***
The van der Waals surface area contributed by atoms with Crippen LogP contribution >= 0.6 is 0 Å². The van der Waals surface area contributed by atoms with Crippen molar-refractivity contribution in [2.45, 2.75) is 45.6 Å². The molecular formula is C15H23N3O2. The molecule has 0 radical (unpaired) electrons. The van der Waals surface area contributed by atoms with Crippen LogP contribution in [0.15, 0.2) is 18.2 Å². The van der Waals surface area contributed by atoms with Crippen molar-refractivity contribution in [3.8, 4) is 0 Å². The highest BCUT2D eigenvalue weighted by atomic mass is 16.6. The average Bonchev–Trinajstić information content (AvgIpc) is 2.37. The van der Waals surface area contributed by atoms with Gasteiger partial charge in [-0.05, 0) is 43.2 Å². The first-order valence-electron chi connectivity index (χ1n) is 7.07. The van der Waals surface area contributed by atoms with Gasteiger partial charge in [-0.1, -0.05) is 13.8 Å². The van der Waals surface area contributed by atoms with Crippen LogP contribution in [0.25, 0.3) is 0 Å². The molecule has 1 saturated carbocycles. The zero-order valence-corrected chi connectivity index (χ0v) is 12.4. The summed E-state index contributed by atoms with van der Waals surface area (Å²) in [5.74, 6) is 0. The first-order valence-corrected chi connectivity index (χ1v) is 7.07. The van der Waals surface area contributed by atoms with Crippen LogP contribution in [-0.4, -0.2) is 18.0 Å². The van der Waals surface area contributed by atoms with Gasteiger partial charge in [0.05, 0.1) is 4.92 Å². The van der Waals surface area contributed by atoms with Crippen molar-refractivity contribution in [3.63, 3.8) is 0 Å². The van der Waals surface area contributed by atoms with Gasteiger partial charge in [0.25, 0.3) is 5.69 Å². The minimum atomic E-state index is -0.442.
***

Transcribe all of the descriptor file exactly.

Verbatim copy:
The van der Waals surface area contributed by atoms with Crippen LogP contribution >= 0.6 is 0 Å². The van der Waals surface area contributed by atoms with Crippen molar-refractivity contribution in [2.45, 2.75) is 45.6 Å². The molecular formula is C15H23N3O2. The molecule has 0 radical (unpaired) electrons. The van der Waals surface area contributed by atoms with Crippen LogP contribution in [0.15, 0.2) is 18.2 Å². The van der Waals surface area contributed by atoms with Crippen molar-refractivity contribution in [3.8, 4) is 0 Å². The highest BCUT2D eigenvalue weighted by atomic mass is 16.6. The average Bonchev–Trinajstić information content (AvgIpc) is 2.37. The van der Waals surface area contributed by atoms with Gasteiger partial charge in [-0.05, 0) is 43.2 Å². The first-order valence-electron chi connectivity index (χ1n) is 7.07. The van der Waals surface area contributed by atoms with Gasteiger partial charge in [-0.1, -0.05) is 13.8 Å². The van der Waals surface area contributed by atoms with Crippen LogP contribution in [0.25, 0.3) is 0 Å². The molecule has 1 saturated carbocycles. The zero-order valence-corrected chi connectivity index (χ0v) is 12.4. The summed E-state index contributed by atoms with van der Waals surface area (Å²) in [5.74, 6) is 0. The first-order valence-corrected chi connectivity index (χ1v) is 7.07. The van der Waals surface area contributed by atoms with Crippen LogP contribution in [-0.4, -0.2) is 18.0 Å². The van der Waals surface area contributed by atoms with Gasteiger partial charge in [0.05, 0.1) is 4.92 Å². The van der Waals surface area contributed by atoms with Crippen molar-refractivity contribution in [3.63, 3.8) is 0 Å². The van der Waals surface area contributed by atoms with Gasteiger partial charge in [0.25, 0.3) is 5.69 Å². The minimum atomic E-state index is -0.442.